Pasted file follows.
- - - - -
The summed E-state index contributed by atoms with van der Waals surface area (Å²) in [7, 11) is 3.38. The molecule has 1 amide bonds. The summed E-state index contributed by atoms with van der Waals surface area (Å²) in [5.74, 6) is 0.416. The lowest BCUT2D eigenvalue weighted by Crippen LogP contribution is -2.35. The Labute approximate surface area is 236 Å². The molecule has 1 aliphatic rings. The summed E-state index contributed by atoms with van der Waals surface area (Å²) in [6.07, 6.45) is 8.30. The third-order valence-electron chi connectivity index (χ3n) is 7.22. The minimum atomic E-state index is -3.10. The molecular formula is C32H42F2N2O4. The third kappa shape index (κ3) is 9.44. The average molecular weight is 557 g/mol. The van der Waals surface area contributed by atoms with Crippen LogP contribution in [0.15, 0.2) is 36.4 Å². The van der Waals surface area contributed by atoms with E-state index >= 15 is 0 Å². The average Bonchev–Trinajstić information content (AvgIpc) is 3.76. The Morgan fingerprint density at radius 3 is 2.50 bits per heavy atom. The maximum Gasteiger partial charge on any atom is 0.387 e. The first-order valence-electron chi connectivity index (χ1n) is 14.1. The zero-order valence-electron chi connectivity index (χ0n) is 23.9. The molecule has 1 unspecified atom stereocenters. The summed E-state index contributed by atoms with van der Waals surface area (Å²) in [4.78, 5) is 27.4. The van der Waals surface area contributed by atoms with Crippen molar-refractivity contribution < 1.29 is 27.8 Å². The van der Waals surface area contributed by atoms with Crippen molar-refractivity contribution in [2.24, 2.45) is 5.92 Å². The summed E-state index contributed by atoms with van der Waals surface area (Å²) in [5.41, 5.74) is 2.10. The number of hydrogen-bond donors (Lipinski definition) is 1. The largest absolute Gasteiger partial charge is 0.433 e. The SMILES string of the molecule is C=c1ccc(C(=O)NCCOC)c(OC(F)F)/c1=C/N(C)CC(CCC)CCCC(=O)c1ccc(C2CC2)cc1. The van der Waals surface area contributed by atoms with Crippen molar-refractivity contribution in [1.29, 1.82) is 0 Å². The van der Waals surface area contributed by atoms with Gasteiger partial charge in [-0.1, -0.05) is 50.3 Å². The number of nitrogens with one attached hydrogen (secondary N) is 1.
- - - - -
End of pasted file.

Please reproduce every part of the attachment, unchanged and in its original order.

The summed E-state index contributed by atoms with van der Waals surface area (Å²) in [7, 11) is 3.38. The molecule has 1 amide bonds. The summed E-state index contributed by atoms with van der Waals surface area (Å²) in [5.74, 6) is 0.416. The lowest BCUT2D eigenvalue weighted by Crippen LogP contribution is -2.35. The Labute approximate surface area is 236 Å². The molecule has 1 aliphatic rings. The summed E-state index contributed by atoms with van der Waals surface area (Å²) in [6.07, 6.45) is 8.30. The third-order valence-electron chi connectivity index (χ3n) is 7.22. The minimum atomic E-state index is -3.10. The molecular formula is C32H42F2N2O4. The third kappa shape index (κ3) is 9.44. The average molecular weight is 557 g/mol. The van der Waals surface area contributed by atoms with Crippen LogP contribution in [0.15, 0.2) is 36.4 Å². The van der Waals surface area contributed by atoms with E-state index >= 15 is 0 Å². The average Bonchev–Trinajstić information content (AvgIpc) is 3.76. The Morgan fingerprint density at radius 3 is 2.50 bits per heavy atom. The maximum Gasteiger partial charge on any atom is 0.387 e. The first-order valence-electron chi connectivity index (χ1n) is 14.1. The zero-order valence-electron chi connectivity index (χ0n) is 23.9. The molecule has 1 unspecified atom stereocenters. The summed E-state index contributed by atoms with van der Waals surface area (Å²) in [4.78, 5) is 27.4. The van der Waals surface area contributed by atoms with Crippen molar-refractivity contribution < 1.29 is 27.8 Å². The van der Waals surface area contributed by atoms with Crippen molar-refractivity contribution in [2.24, 2.45) is 5.92 Å². The summed E-state index contributed by atoms with van der Waals surface area (Å²) in [5.41, 5.74) is 2.10. The number of hydrogen-bond donors (Lipinski definition) is 1. The largest absolute Gasteiger partial charge is 0.433 e. The SMILES string of the molecule is C=c1ccc(C(=O)NCCOC)c(OC(F)F)/c1=C/N(C)CC(CCC)CCCC(=O)c1ccc(C2CC2)cc1. The van der Waals surface area contributed by atoms with Crippen molar-refractivity contribution in [1.29, 1.82) is 0 Å². The van der Waals surface area contributed by atoms with Gasteiger partial charge in [-0.1, -0.05) is 50.3 Å². The number of nitrogens with one attached hydrogen (secondary N) is 1.